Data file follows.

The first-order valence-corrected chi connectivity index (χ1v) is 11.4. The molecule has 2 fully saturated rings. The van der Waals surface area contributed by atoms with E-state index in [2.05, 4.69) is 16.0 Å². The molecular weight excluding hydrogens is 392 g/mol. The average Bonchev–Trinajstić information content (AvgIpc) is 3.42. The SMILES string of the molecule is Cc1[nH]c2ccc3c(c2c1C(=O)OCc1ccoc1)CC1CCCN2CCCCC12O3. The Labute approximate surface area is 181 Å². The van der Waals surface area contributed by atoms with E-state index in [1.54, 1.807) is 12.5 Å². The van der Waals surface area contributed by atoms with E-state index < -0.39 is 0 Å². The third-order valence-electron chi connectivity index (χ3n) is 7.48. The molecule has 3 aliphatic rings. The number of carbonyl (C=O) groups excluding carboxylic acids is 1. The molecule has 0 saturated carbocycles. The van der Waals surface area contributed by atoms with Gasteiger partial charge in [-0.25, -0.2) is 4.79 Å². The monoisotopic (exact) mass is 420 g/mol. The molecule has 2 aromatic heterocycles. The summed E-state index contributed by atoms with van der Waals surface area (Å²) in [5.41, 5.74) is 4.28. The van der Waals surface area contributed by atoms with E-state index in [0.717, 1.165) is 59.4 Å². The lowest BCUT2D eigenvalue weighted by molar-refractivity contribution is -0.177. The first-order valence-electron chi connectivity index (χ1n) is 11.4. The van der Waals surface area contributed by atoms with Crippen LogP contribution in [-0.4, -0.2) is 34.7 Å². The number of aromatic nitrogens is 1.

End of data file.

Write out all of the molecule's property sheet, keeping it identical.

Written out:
The first-order valence-corrected chi connectivity index (χ1v) is 11.4. The molecule has 2 fully saturated rings. The van der Waals surface area contributed by atoms with E-state index in [2.05, 4.69) is 16.0 Å². The molecular weight excluding hydrogens is 392 g/mol. The average Bonchev–Trinajstić information content (AvgIpc) is 3.42. The SMILES string of the molecule is Cc1[nH]c2ccc3c(c2c1C(=O)OCc1ccoc1)CC1CCCN2CCCCC12O3. The Labute approximate surface area is 181 Å². The van der Waals surface area contributed by atoms with E-state index in [1.54, 1.807) is 12.5 Å². The van der Waals surface area contributed by atoms with E-state index < -0.39 is 0 Å². The third-order valence-electron chi connectivity index (χ3n) is 7.48. The molecule has 3 aliphatic rings. The number of carbonyl (C=O) groups excluding carboxylic acids is 1. The molecule has 0 saturated carbocycles. The van der Waals surface area contributed by atoms with Gasteiger partial charge in [-0.25, -0.2) is 4.79 Å². The monoisotopic (exact) mass is 420 g/mol. The molecule has 2 aromatic heterocycles. The summed E-state index contributed by atoms with van der Waals surface area (Å²) in [5.41, 5.74) is 4.28. The van der Waals surface area contributed by atoms with E-state index in [0.717, 1.165) is 59.4 Å². The lowest BCUT2D eigenvalue weighted by molar-refractivity contribution is -0.177. The first-order valence-electron chi connectivity index (χ1n) is 11.4. The van der Waals surface area contributed by atoms with Crippen LogP contribution in [-0.4, -0.2) is 34.7 Å². The number of aromatic nitrogens is 1.